U.S. based publicly traded companies are required to report their financial results every quarter to the U.S. Securities and Exchange Commission (SEC) through a 10-Q filing. The 10-Q document discloses the three basic financial statements that investors and shareholders use to determine the health of the company and its business operations. These are core pieces of information needed to perform accurate fundamental analysis on the numbers. Fundamental analysis is the examination of a company’s financials and business operations. The three core financial statements that detail the numbers are the income statement, balance sheet and cash flow statement.
The income statement discloses the revenues (sales) and operating expenses associated with running the business operations. Investors can use this document to determine if the company is operating efficiently. Here are a few important consideration:
- Revenues minus expenses will result in a gross profit or loss.
- The cost of goods sold (COGS) helps to identify supply chain metrics and operating margin analysis.
- The margin is what percentage of the sales is profit after backing out expenses.
The bottom line profitability is disclosed in the income statement. If the company shows a net loss, then it will have trouble with creditors and investor sentiment. The very bottom line of the income statement reveals the net income or loss for that quarter in terms of dollar amount and earnings per share. This bottom line result along with forward guidance tends to carry the most weight in determining how the shares will react afterwards.
The balance sheet illustrates the financial position of the company and discloses the assets, liabilities and shareholder equity.
Assets include property, inventory, supplies, equipment, goodwill, investments, accounts receivables and perhaps most importantly cash. This provides a snapshot what the company owns and owes. Goodwill and intangible assets tend to be a tricky as they can be subjective in nature. Be on the lookout if these values become excessive.
All public companies must abide by Generally Accepted Accounting Principles (GAAP), which are standard reporting guidelines for reporting financials. They factor in non-cash items and compensation like restricted stock and options grants. Many companies feel that investors can get a better picture of the underlying business operations if these items were left out of the reports. This is what non-GAAP financials try to show. Non-GAAP financials intend to show investors a different perspective, often a favorable one, by leaving out certain expense items that don’t affect the cash position. The true intentions can be questionable because this can result in very skewed results.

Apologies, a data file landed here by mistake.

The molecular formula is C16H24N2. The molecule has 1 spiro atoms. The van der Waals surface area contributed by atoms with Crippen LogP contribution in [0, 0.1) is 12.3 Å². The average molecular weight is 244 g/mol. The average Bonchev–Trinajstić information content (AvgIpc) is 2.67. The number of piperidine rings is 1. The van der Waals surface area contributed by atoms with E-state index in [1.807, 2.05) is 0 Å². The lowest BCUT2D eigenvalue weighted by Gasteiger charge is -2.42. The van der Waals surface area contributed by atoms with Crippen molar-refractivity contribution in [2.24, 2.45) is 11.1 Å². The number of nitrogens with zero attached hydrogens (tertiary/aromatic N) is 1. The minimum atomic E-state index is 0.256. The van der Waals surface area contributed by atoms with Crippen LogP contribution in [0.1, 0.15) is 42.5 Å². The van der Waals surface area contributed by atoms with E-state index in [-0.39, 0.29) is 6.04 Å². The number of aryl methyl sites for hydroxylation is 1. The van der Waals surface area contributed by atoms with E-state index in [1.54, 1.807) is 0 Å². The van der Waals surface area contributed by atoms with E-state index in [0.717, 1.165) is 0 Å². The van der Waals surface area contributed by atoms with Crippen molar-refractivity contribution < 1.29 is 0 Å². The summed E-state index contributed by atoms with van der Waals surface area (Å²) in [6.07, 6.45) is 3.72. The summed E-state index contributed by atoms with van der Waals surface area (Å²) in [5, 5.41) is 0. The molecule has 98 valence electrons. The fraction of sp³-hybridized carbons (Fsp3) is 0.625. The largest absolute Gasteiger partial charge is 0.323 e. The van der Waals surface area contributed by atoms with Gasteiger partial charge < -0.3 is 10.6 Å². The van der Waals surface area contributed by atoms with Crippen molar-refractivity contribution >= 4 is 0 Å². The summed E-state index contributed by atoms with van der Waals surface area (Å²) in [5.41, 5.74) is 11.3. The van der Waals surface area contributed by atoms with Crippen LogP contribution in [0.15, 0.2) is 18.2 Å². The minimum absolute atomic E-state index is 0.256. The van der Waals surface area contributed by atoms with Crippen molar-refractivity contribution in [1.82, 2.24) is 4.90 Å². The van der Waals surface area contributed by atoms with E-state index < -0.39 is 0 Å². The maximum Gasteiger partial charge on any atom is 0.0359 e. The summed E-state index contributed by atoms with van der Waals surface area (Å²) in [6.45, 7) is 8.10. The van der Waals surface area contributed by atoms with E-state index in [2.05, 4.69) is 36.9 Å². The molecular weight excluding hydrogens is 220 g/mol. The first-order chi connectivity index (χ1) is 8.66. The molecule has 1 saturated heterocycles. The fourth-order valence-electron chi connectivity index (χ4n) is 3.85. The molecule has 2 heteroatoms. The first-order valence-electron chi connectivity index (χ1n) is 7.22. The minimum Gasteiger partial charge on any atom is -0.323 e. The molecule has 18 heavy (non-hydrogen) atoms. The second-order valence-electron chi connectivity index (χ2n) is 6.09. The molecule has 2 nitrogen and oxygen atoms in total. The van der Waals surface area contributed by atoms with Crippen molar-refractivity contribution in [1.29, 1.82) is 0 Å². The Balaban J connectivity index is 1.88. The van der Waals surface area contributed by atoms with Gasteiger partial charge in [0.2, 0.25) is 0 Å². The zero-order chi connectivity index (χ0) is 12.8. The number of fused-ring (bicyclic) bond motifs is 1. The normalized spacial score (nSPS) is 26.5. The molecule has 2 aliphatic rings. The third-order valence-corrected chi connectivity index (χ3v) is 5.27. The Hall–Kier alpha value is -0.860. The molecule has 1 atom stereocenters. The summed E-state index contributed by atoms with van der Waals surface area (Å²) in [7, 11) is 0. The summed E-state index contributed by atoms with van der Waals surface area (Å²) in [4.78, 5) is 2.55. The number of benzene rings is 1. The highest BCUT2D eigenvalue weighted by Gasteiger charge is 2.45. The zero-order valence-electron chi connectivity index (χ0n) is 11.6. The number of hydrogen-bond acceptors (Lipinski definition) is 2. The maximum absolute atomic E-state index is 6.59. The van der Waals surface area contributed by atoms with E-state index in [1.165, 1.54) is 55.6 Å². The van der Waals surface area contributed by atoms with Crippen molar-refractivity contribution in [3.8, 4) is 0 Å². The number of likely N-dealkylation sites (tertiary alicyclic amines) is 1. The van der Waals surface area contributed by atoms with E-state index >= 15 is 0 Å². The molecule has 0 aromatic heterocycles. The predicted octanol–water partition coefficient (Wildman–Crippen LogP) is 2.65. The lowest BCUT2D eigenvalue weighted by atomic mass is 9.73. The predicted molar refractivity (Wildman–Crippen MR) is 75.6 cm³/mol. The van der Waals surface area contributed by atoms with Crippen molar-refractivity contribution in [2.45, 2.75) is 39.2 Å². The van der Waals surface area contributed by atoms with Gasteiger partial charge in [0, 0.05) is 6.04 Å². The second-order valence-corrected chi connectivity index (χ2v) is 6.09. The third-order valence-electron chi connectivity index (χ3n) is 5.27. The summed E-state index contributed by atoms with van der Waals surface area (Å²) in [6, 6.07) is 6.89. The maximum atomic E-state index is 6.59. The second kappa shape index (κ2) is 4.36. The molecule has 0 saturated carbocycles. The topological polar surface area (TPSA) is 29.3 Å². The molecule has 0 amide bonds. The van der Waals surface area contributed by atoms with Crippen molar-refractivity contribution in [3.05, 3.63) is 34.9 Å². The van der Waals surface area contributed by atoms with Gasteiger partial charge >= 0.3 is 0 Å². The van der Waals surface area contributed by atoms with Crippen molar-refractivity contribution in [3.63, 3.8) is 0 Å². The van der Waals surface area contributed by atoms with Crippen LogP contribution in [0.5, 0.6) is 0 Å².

Many feel non-GAAP is not realistic and has even been called “fantasy math” since all compensation should be included in the financials. Almost every widely traded public company provides non-GAAP or “adjusted” earnings and revenue figures to accompany the GAAP reports. According to FactSet, 19 of the 30 companies in the Dow Jones Industrial Average included non-GAAP financials with their 10-K quarterly report for the first-quarter of 2016. These non-GAAP figures helped to “inflate” earnings on average by 28.9% compared to GAAP financials. For example, General Electric Company (NYSE: GE) reported GAAP earnings per share of $0.02 per share for Q1 2016. However, they also included the non-GAAP earnings per share of $0.06, a 200% improvement compared to GAAP. Analysts have mostly joined the bandwagon and often use non-GAAP numbers for their consensus estimates. Investors should always make the distinction between GAAP and non-GAAP reporting when analyzing a company’s business performance.
Cash Flow Statement
The cash flow statement shows how the company is utilizing and generating its cash. It provides details about cash receipts, payments and changes to cash position as a result of the company’s operating, investing and financing activities. Cash flow is the lifeblood of a company. Consistently growing cash flow organically through revenue, profit and margin growth is one of the strongest measures of a company’s financial well-being.